In the fourth part of our series on contract management pitfalls, we look at the risks arising out of varying the terms of construction contracts.
The current test for testamentary capacity
The Mental Capacity Act (“MCA”) came into force on 1st October 2007. The Act sets out important principles affecting how we should approach decision making with a person with impaired capacity. Interestingly though, it does not apply when capacity to make a Will needs to be determined.
Instead, the relevant test is still that outlined in the case of Banks v Goodfellow (1870), which, in summary, requires the testator to:
- Understand the nature of the act (sound mind), so understand that he/she is making a Will and its effects:
- understand the extent of the property being disposed of (sound memory);
- be able to comprehend and appreciate the claims to which he/she ought to give effect (sound understanding); and
- this understanding must not be impaired by any disorder of the mind or delusions.
If the testator is elderly or ill or there are any doubts about their capacity, then case law has established that it is best practice for practitioners to obtain an assessment of capacity from a medical practitioner. This practice is known as the “Golden Rule”.
The Law Commission Report on Wills published on 13 July 2017 recommended changing the test for testamentary capacity to take into account “the modern understanding of conditions like dementia”. One proposal is to replace the Banks v Goodfellow test with the current MCA test, which is outlined in Sections 1 to 3 of the MCA. Section 2(1) sets out the definition of a person lacking capacity as:
[..] a person lacks capacity in relation to a matter if at the material time he is unable to make a decision for himself in relation to the matter because of an impairment of, or a disturbance in the functioning of, the mind or brain.
There are two sections to this test, the inability to make the decision (the functional test) and the impairment or disturbance of the mind or brain (the diagnostic test). Case law has decided that you should consider the functional test first. The MCA test of capacity is also decision and time specific.
So applying this to the decision to make a Will (and the decision as to who can benefit under your Will), the first consideration will be whether the testator is unable to make a decision for him or herself. Section 3(1) outlines the circumstances in which a person is unable to make a decision:
[…] a person is unable to make a decision for himself if he is unable:
(a) to understand the information relevant to the decision;
(b) to retain that information;
(c) to use or weigh that information as part of the process of making the decision; or
(d) to communicate his decision (whether by talking, using sign language or any other means).
Then secondly, if, following the above, it is considered that the testator is unable to make the decision to make a Will, or decide who should benefit from his estate, consideration will need to be given as to whether the inability to make the decision is because of an impairment of or a disturbance in the functioning of, his or her mind and brain.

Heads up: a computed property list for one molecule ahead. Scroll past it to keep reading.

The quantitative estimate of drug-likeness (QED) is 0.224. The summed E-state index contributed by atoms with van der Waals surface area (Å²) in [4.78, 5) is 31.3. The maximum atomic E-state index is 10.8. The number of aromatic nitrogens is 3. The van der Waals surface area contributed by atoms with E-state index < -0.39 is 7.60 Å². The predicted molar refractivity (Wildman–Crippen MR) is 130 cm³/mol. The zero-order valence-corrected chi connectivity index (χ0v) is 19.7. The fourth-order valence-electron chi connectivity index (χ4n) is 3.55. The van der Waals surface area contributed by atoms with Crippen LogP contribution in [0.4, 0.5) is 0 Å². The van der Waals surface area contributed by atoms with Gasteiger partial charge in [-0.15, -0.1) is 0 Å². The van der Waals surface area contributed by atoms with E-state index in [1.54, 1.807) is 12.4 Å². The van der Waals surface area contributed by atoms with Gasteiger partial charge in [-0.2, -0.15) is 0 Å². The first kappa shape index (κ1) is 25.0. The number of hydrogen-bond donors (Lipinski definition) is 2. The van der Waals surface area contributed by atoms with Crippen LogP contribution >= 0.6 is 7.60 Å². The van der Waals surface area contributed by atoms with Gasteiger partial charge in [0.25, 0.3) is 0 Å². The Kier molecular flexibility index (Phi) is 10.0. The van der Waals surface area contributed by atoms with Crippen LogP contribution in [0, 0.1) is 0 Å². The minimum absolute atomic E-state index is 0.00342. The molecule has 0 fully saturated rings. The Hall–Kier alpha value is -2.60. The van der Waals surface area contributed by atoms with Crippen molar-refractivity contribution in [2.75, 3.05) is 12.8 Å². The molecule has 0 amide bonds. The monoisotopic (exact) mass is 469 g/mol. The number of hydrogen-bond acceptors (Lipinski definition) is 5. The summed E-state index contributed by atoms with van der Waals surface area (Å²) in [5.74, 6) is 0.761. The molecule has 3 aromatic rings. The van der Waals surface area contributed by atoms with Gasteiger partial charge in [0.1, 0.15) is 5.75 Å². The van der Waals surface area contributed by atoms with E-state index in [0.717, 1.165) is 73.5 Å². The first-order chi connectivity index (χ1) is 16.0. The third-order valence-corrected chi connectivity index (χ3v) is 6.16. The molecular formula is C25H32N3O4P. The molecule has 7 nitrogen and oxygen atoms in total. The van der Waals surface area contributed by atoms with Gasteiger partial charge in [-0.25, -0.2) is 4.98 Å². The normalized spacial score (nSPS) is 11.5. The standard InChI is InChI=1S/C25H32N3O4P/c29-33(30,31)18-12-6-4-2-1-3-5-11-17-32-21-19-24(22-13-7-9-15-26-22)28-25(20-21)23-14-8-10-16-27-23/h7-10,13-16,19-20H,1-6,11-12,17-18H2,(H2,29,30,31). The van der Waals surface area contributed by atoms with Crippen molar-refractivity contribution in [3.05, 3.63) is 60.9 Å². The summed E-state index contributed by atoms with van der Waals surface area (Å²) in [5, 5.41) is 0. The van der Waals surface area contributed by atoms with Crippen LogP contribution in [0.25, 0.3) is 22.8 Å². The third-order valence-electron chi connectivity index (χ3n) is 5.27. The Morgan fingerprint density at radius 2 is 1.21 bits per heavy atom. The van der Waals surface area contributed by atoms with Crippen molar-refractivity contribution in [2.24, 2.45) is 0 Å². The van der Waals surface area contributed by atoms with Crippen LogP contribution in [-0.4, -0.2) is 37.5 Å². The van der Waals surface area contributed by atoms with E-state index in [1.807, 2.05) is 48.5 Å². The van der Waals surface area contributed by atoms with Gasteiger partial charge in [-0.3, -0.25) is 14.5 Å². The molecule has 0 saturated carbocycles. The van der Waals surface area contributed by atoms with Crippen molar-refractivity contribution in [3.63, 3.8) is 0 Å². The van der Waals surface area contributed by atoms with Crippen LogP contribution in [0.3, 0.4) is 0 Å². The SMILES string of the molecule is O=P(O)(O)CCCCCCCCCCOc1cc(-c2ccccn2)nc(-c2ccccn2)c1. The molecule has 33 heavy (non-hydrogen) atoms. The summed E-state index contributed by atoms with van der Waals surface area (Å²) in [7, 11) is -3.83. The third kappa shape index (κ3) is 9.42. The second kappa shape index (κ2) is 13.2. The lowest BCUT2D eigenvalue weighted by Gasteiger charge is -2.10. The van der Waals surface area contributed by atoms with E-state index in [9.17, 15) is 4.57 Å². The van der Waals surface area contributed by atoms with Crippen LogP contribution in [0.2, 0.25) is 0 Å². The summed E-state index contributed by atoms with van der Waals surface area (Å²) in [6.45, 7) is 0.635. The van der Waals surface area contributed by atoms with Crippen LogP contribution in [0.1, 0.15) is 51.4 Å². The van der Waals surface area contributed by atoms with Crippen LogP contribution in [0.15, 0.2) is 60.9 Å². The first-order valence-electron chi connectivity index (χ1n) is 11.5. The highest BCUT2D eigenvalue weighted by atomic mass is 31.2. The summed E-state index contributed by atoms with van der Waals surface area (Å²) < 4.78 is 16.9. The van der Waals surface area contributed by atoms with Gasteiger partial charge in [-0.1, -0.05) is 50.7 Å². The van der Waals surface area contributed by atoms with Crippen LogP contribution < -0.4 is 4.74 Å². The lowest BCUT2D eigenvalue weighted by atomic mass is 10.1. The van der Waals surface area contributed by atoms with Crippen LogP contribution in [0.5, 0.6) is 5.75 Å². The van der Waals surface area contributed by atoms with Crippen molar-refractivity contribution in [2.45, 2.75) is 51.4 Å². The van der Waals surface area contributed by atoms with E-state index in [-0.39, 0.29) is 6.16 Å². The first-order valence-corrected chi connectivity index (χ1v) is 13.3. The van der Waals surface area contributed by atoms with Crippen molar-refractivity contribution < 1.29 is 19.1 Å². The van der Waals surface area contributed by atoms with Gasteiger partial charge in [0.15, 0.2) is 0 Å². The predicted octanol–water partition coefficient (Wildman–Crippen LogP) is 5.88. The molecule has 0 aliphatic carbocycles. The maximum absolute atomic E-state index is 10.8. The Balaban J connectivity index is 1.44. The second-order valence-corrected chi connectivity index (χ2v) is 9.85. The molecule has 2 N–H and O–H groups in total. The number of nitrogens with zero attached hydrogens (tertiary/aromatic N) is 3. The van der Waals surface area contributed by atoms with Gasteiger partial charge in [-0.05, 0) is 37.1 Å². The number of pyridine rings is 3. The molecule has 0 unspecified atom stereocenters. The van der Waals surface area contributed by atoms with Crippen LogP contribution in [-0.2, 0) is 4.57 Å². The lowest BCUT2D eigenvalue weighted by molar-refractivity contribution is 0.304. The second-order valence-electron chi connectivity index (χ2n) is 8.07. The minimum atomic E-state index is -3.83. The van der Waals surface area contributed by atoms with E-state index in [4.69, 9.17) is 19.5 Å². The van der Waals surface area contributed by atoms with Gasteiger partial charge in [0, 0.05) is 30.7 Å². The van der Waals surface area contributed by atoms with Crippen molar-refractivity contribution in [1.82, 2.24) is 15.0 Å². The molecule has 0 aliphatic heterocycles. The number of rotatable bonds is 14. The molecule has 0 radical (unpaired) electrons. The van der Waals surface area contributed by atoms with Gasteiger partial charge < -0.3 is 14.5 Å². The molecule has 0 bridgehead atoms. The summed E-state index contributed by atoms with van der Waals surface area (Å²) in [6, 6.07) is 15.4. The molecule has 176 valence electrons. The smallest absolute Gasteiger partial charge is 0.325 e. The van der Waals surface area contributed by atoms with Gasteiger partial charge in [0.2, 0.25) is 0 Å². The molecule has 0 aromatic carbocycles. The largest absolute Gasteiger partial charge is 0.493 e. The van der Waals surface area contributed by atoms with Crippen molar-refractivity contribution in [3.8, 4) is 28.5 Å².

The Banks v Goodfellow test is well known and understood by practitioners and has been applied successfully for a great many years. The Law Commission report cites ambiguities regarding the relationship between parts 3 and 4 of the test and developments in recent case law that make the test unclear. However, the predominant reason is the question as to whether the test is now is appropriate given developments in medicine since 1870. They state that “[...] the test does not reflect the significance of dementia in the context of assessments of capacity”.
The Banks v Goodfellow test and the MCA test are similar, and it is likely that you will achieve the same result through applying each test, in most cases.
One important difference, however, is the need to apply the principles set out in sections 1 and 2 of the MCA when assessing capacity. Under Section 1(2) a person must be assumed to have capacity unless it is established that he or she does not. There is, therefore, a presumption of capacity. It will be interesting to see how this presumption impacts on the “Golden Rule”.
A key advantage of adopting the MCA test is that one test would apply to all decisions. The medical profession is becoming increasingly familiar with the MCA test, which may result in a greater willingness of the profession to undertake testamentary capacity assessments, the assessments may, therefore, be more straightforward, and arguably create more certainty and confidence in a capacity determination.
The rules, which have been in place since the 19th Century are undergoing a thorough review, and a review that many would argue is long overdue.
You can view The Law Commission consultation, which closed on 10 November here.
For further information about the issues raised in this ebriefing, please contact Lisa Whitehouse.
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